**Material stuff**

Whenever I wish to know how well one vector - such as face normals -

aligns with another I reach for the dot product; the function is built

into Blender’s `Vector.`

The scalar value which the dot product

gives may be employed as an ‘alignment meter’. 1: two normalized

vectors are colinear and pointing in the same direction. -1: two

normalized vectors are colinear, but pointing in opposite directions.

(-1.0, … 1.0): the two vectors define a plane, the alignment meter

returns the cosine of the angle separating them in that plane. Note:

the parenthetical notation means “open set” - everything between negative

and positive one are in the set, but neither of the limit values are. While I have

been particular about “normalized” vectors - those whose lengths are

one - if I forget to normalize vectors and still take dot products

then I don’t get the cosine; I get a scaled version of it. That

version varies in the same manner; it’s a ‘relative alignment meter’

For most purposes that works and it cuts down on the math, so it is

faster to compute.

I think the simplest approach to your problem is to dispense

with Python entirely, and define a material that incorporates

an alignment meter. Here is one (version 2.90) possibility:

Now the material automagically assigns each face a color based on its orientation with respect

to the **Normal node**. You may vary the **Normal node** to suite your needs and change

**ColorRamp** as you see fit.

The **Normal node** is newish. In older blenders, use **Combine XYZ** to input

vectors by hand numerically and combine that input with the Normal input from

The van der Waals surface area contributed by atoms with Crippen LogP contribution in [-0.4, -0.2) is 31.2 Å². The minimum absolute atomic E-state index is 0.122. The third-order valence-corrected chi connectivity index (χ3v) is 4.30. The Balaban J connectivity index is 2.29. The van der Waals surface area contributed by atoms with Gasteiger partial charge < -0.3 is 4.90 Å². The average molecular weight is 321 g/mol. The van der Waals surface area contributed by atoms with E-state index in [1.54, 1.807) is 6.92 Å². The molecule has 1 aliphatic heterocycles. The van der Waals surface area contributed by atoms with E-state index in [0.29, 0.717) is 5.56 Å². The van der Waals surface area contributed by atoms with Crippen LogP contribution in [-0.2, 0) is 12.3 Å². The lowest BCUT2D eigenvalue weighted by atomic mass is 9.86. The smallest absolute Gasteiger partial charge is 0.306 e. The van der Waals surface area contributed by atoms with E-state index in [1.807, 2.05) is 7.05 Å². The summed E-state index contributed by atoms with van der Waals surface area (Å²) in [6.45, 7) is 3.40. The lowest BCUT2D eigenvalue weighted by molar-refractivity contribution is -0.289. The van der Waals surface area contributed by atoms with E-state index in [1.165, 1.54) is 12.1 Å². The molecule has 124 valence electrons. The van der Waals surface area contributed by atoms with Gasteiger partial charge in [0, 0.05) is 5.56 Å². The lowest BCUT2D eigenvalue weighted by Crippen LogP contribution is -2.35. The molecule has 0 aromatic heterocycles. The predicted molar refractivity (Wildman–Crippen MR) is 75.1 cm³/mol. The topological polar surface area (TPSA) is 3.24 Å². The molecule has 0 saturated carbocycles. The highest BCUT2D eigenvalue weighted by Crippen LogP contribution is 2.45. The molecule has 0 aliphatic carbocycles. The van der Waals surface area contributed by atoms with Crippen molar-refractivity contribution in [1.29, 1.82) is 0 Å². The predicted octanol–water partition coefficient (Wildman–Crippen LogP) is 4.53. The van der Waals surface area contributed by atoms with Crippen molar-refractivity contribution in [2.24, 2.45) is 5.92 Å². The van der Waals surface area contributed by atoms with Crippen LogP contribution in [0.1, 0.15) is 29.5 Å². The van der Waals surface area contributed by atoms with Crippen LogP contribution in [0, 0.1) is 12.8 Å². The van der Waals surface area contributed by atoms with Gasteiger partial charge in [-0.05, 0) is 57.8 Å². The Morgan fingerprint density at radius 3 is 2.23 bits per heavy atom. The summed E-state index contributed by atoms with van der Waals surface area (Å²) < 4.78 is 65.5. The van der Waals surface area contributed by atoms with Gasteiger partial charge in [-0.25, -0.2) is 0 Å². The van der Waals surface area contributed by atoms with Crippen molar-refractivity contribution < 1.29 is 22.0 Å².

the **Geometry** node by way of the **Vector Math** node, which contains the dot product.

Though this, being the python section, then I best include some Python,

else the board moderators might descend upon me in a white

heat. Here are some fragments that might be useful here and there:

```
import bpy
from bpy import data as D
from bpy import context as C
from mathutils import *
from math import *
# WARNING: Illustrations. No error checking! Little sanity checking!
# Fetch the active object
aod = bpy.context.active_object.data
# Make a list of tuples. tuple[0]: face index; tuple[1]: dot product
# "awz" == Align With Zed
awz = [(f.index, f.normal.dot(Vector((0, 0, 1)))) for f in aod.polygons]
# This is how well the 32nd face aligns with up:
# i. e., dot product is negative: The face normal points downward, more-or-less
awz[32]
#~ (32, -0.6394280791282654)
# Associate per-face upward alignment as a polygon property.
# "AWZ" == "Align With Zed"
# Run this code while the 'Cube' is in object mode
aod.polygon_layers_float.new(name = 'AWZ')
#~ bpy.data.meshes['Cube'].polygon_float_layers["AWZ"]
# Sanity check:
aod.polygon_layers_float.keys()
#~ ['AWZ']
for face in aod.polygons :
aod.polygon_layers_float['AWZ'].data[face.index].value = face.normal.dot(Vector((0.0, 0.0, 1.0)))
# Face 0 points rather downward.
aod.polygon_layers_float['AWZ'].data[0].value
#~ -0.5794727206230164
# Face 1598 is almost at right-angles with up
aod.polygon_layers_float['AWZ'].data[1598].value
#~ 0.0010248979087918997
# You may make as many float layers as you like;
# give them unique names. There are also boolean,
# integer and byte array layers as well, but the
# byte array is currently broken; fixing it is a
# long term to-do.
```